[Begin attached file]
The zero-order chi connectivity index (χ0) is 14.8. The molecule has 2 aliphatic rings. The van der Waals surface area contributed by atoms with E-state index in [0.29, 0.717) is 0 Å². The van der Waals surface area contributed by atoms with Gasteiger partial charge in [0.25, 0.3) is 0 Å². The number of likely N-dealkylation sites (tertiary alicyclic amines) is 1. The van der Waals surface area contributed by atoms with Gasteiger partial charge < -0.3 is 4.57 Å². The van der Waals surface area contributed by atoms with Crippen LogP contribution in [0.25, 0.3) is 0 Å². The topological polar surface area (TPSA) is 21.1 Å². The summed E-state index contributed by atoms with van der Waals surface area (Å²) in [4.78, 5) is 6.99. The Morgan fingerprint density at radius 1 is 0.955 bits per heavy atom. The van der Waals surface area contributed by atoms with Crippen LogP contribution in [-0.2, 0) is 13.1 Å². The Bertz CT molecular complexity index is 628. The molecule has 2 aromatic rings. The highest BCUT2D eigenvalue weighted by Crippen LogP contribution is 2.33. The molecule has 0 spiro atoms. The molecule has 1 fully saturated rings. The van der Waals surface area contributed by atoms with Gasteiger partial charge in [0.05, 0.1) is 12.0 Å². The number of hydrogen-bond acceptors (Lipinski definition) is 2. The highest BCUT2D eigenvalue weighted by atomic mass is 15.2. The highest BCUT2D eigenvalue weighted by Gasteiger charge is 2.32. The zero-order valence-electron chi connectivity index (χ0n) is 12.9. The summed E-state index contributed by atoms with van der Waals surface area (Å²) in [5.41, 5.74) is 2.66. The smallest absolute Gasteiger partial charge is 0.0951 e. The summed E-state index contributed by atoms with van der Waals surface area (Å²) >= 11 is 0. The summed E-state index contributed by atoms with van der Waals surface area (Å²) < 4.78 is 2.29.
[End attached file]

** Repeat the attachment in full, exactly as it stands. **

The zero-order chi connectivity index (χ0) is 14.8. The molecule has 2 aliphatic rings. The van der Waals surface area contributed by atoms with E-state index in [0.29, 0.717) is 0 Å². The van der Waals surface area contributed by atoms with Gasteiger partial charge in [0.25, 0.3) is 0 Å². The number of likely N-dealkylation sites (tertiary alicyclic amines) is 1. The van der Waals surface area contributed by atoms with Gasteiger partial charge < -0.3 is 4.57 Å². The van der Waals surface area contributed by atoms with Crippen LogP contribution in [0.25, 0.3) is 0 Å². The topological polar surface area (TPSA) is 21.1 Å². The summed E-state index contributed by atoms with van der Waals surface area (Å²) in [4.78, 5) is 6.99. The Morgan fingerprint density at radius 1 is 0.955 bits per heavy atom. The van der Waals surface area contributed by atoms with Crippen LogP contribution in [-0.2, 0) is 13.1 Å². The Bertz CT molecular complexity index is 628. The molecule has 2 aromatic rings. The highest BCUT2D eigenvalue weighted by Crippen LogP contribution is 2.33. The molecule has 0 spiro atoms. The molecule has 1 fully saturated rings. The van der Waals surface area contributed by atoms with Gasteiger partial charge in [0.05, 0.1) is 12.0 Å². The number of hydrogen-bond acceptors (Lipinski definition) is 2. The highest BCUT2D eigenvalue weighted by atomic mass is 15.2. The highest BCUT2D eigenvalue weighted by Gasteiger charge is 2.32. The zero-order valence-electron chi connectivity index (χ0n) is 12.9. The summed E-state index contributed by atoms with van der Waals surface area (Å²) in [5.41, 5.74) is 2.66. The smallest absolute Gasteiger partial charge is 0.0951 e. The summed E-state index contributed by atoms with van der Waals surface area (Å²) >= 11 is 0. The summed E-state index contributed by atoms with van der Waals surface area (Å²) < 4.78 is 2.29.